Stadium naming rights are part of the commercial side of modern football that, along with some of the other money making phenomenon, manage to rankle the fans of a more traditional persuasion. Music after goals, electronic advertising boards and overzealous stadium announcers are also included on many a hate list of fans that grew up in an era when shirt sponsors were a rarity. Naming rights of sports stadia, however, is not a new concept and can be traced back to the mid 1920’s America when a certain chewing gum industrialist going by the name of William Wrigley decided to name the ball park of the team he owned after his company in order to further his business and his brand. The World Series winning Chicago Cubs still play at Wrigley Field today and the trend set by Mr Wrigley quickly spread to nearly all the major sports stadia of North America.
Selling the rights to rename sports grounds after major corporations is, of course, a controversial issue. Many people see this as selling out, giving up a long held, often historic name in order to make money. There has been some resistance to the practice. San Francisco 49ers fans resisted the renaming of their old stadium, Candlestick Park, by passing propositions to prevent the name change. In other cases fans just agree not to use the new name and are in some cases supported by local media. The money involved can also be controversial. When Manchester City signed their monster contract with Etihad Airways for the naming rights for the City of Manchester Stadium there was more than a little suspicion that the £400 million over 10 years was a clever way of getting around the financial fair play regulations. When you consider that the Emirates Stadium naming rights saw Arsenal get £100 million over 15 years it suggests that the Man City deal was not done with market value in mind.
The hard truth is that naming rights are a simple revenue stream for sports teams that are trying to find new sources of income. At the top level of any major sport the wages that are paid even to a player of average talent are exorbitant so the extra income of a naming rights deal could potentially supply the income required to give the team in question a competitive edge over their rivals. We all want our team to be successful and understand that in modern football money talks. Those who have it win and those that don’t, well don’t but does it really matter.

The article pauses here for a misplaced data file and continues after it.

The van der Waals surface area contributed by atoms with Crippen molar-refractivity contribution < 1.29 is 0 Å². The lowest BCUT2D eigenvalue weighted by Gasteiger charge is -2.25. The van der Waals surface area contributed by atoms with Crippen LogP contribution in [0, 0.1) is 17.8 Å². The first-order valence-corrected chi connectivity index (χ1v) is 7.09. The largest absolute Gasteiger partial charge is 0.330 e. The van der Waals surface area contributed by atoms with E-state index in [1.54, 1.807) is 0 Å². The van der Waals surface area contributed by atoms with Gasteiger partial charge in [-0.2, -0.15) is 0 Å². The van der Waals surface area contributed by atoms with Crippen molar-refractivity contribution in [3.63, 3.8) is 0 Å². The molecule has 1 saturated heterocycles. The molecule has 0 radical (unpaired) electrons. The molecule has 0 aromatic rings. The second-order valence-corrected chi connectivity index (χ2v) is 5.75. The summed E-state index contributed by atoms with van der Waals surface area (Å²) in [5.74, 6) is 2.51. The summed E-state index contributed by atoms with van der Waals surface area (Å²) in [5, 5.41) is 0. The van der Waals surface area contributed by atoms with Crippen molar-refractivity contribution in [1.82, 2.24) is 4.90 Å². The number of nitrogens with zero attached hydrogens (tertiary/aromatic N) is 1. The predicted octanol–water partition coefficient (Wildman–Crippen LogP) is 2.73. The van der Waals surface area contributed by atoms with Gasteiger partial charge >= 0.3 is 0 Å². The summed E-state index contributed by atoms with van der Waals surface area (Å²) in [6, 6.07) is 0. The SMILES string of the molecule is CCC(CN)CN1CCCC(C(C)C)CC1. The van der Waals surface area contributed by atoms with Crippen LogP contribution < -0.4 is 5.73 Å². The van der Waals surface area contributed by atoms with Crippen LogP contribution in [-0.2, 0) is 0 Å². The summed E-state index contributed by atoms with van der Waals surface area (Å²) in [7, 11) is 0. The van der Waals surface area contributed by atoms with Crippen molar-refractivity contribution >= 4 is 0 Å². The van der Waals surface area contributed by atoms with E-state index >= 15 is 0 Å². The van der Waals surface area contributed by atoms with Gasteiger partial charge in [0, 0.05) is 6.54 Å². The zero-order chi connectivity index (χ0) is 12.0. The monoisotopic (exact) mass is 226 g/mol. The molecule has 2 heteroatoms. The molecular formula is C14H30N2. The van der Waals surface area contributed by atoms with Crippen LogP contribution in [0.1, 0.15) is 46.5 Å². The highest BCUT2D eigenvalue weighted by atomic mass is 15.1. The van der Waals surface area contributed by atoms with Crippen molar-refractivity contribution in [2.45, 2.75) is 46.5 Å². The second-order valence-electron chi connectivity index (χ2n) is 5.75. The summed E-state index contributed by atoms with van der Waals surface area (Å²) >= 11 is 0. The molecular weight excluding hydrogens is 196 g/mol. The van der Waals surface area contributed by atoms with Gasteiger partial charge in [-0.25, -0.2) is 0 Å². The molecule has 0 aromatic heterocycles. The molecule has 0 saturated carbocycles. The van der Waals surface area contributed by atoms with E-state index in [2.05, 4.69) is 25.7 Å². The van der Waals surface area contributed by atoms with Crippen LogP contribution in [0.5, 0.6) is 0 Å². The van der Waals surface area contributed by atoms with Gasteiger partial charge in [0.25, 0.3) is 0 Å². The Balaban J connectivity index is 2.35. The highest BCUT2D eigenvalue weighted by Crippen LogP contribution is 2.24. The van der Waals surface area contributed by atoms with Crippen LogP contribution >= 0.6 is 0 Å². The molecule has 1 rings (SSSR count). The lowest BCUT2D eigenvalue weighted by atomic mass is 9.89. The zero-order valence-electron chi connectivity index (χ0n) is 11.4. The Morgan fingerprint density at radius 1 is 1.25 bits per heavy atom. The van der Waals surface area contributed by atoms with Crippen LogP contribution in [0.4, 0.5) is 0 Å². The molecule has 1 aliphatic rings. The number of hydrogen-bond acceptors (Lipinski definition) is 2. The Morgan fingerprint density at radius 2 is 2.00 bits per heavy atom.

The reality for fans is that the home ground of their own team will always be referred to by its original name amongst themselves, the name that all fans grew up hearing and associating with it. It is very hard to get fans to call a ground by any other name than the one they have always known but if the stadium is new then it will prove to be less of a challenge.
The Emirates Stadium at Arsenal is a case in point. None of the fans call the Emirates by any other name because it hasn’t had one. Trying to rename grounds that have a history, a place already cemented within their communities, their towns or their cities, is never going to be successful. Sure the media and signage may refer to the ground as the ‘Online Betting Shop 123 Stadium’ but the fans won’t call it by this name. Among themselves it will always be known by its traditional name, the one that roots it within its rightful place in the heart of the fans. You know where you are with an Elm Park or White Hart Lane but an Etihad or Fitness First is soulless and completely disconnected from the club who play there or the town or city in which it inhabits.
In the end I can accept that the financial benefits out-weigh the moral objections and if you think about how these things work it really has no effect on the regular fan. I will always refer to the ground where my team play by the name it has always had and everyone else can call it what they like. Our home ground is where miracles can happen, where the men we pay to watch can produce moments of magic that will live on in our memories long after the players involved have retired. It is their stage but it is our theatre of dreams!